Simple: It’s the ratio between the effort and resources you’ve put into designing the event and the emotional commitment and engagement of your attendees.
Here’s how it works: The more you focus and invest in providing an emotionally satisfying and compelling experience, the greater your chances are of achieving your goals.
Let’s say, for example, that you’re running the event to turn your guests into brand ambassadors. Will they feel compelled to become ambassadors if your event is just another boring gathering, like any other event that doesn’t meet their expectations?
Chances are they won’t give your brand a chance and will completely forget about your event (or write it off as a bad experience).
But what if you take their needs into consideration and design a conference that is:
- Customizable (people can choose which sessions they want to attend)
- Engaging (there are plenty of group activities)
- Surprising (you’ve prepared an exciting social program)
- Fun (the moderators and speakers you invited are extremely inspirational)
- Considerate (you make sure the event is inclusive)
- Entertaining (you incorporated storytelling techniques)
- Energizing (through music and fun activities)
And all that, packaged as a high-level experience?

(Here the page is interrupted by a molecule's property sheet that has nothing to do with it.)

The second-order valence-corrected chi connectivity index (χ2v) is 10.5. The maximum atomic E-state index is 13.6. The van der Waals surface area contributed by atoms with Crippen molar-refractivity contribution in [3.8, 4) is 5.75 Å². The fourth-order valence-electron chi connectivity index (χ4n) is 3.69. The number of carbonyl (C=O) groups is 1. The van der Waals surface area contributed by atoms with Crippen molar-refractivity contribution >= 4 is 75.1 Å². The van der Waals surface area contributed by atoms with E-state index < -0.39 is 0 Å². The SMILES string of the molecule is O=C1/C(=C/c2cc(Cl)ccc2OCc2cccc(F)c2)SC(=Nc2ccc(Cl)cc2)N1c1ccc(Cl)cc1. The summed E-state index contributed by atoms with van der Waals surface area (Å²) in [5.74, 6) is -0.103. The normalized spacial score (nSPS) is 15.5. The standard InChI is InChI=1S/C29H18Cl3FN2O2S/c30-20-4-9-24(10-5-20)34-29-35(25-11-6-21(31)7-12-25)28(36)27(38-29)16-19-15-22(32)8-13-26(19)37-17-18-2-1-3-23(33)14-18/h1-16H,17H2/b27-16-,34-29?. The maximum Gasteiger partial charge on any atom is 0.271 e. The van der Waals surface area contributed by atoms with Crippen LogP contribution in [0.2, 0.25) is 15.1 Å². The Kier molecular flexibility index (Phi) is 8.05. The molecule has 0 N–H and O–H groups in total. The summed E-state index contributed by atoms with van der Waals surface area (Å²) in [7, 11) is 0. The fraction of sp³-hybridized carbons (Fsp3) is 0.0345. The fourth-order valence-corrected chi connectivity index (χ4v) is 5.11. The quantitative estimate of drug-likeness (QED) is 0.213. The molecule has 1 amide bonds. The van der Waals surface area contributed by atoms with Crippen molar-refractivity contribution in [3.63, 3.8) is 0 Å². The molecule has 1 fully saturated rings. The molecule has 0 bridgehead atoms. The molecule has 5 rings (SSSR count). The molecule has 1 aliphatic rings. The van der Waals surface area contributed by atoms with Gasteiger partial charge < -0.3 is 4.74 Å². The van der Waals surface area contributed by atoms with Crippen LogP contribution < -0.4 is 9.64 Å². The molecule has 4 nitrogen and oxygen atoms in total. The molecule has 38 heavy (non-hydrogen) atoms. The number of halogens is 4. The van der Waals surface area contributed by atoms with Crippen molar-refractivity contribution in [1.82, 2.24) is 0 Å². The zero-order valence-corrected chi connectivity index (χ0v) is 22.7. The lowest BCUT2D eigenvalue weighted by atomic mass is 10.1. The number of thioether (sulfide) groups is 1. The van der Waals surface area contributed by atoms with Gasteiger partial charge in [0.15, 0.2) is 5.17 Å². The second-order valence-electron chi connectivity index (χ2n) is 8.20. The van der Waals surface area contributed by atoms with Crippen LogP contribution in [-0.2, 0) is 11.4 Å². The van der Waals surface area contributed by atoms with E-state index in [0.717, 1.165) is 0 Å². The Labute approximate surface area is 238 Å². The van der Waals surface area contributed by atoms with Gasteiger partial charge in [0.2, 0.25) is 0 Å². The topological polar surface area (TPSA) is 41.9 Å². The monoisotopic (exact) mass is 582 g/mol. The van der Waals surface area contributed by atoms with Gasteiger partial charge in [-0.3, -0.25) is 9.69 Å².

Then people will be excited to tell others about your event and share what they experienced, and that’s how they become your brand ambassadors.
Measuring the ROE
If you want to get really good at engineering positive emotions for your attendees, you should definitely start measuring the ROE. How can you do that? First, ask people how they felt during the event.
Yes, simply go into the crowd and talk to your attendees. Ask them how they are and what their impressions are of the event. Are they having fun? How are they perceiving your brand? Would they consider attending a second time?
You can also send online surveys.
Focus on the emotional aspect of your event and let people choose between the emotions they’ve experienced during the event. To make the surveys more perceptive, ask your attendees if they’d recommend this event or share their impressions with a friend.
Second, you can check out your guests’ social media actions. Did they comment about the event, or post any videos? Did they mention their friends who weren’t present at the event?
This information will give you see firsthand about how they felt about your event.
Finally, note that some companies, such as FC2events, went as far as to create a system that, via a video camera, read their attendees’ facial muscles. Subsequently, as they mentioned on their website, “A software collects the data, qualifies each emotion perceived and transforms it into emotional data.”
Invest in your attendees’ emotions
What defines impactful events? Is it the quality of your speakers? Or the number of audiovisual equipment you used? Maybe it’s the attendance rate, or how nice the venue is?
While all this matters when planning an event, there’s nothing more important than how your attendees feel during the event. So start investing everything you have in your guests’ emotions.